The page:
Charles Morris in his The Aryan Race has this to say on the matter:
"In the early state of all the Aryan branches the family was organised under conditions of considerable similarity,-conditions doubtless inherited from ancient Arya. Each family, indeed, constituted a despotism on a small scale. The house-father was the head of the domestic group, and represented it in the community. Within the house precincts he possessed the governing power, and the right-if we may judge from the Roman example-to banish any member of his household, to sell his sons or daughters into slavery, to command them to marry whom he would, to seize on all their possessions, and to kill them at his will.
"It may be said, however, that some recent writers question the general absolutism of the Aryan house-father. It is certain, at all events, that his house was his castle. No one had the right to enter it without his permission, not even an officer of the law. It was his private kingdom, and for the acts of the members of the household he alone stood responsible to the community. The idea of personal individuality had not yet clearly arisen. The household was the primitive Aryan individual.
"In Greece the same conditions prevailed.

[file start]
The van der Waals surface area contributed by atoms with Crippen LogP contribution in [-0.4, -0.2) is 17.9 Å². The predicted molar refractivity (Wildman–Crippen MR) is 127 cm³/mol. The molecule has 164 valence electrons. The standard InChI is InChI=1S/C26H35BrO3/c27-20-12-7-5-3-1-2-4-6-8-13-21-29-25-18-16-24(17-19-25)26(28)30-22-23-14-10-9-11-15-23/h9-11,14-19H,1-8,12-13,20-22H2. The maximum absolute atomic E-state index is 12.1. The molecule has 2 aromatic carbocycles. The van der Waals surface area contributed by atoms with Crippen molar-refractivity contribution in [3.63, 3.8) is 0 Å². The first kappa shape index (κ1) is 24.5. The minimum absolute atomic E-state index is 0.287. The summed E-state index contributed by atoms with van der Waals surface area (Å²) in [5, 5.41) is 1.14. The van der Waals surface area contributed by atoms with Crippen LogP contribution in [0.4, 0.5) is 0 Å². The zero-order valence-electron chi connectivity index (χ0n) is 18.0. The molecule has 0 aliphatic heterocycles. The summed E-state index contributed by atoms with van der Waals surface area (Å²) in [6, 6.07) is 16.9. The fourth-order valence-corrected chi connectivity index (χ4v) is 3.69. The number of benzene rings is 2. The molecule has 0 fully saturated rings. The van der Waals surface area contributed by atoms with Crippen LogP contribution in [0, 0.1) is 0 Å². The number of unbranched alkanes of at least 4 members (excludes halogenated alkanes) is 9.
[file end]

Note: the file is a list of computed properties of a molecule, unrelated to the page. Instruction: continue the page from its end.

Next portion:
"In the Hindu family of today this inviolate character of the household is strictly maintained. A mystery overlies all its operations,-a remarkable secrecy, which is maintained in the humblest households, and is probably a survival of a very ancient system of family isolation.
With the Celts and the early Greeks there existed the right to expose or sell their children. This had become absolute among the Teutons, though the right was recognised in case of necessity. With the Russians the power of the house-father, says Mr. Dixon, is without any check. He arranges the marriage of his son, makes the son`s wife a servant, and stands above all law in his house. His cabin is not only a castle but a church, and every act of his done within that cabin is supposed to be not only private but divine."
Over one point alone the authority of the house-father was not absolute. He could do what he would with the movable property of the household and the labour of its inmates, but he could not sell or encumber the landed property. This was not individual, but corporate wealth. It belonged to the family as a whole, and was held inviolable. This was the law in all Aryan regions, from India to Ireland, with the possible exception of Rome, whose ancient laws relating to such matters are lost."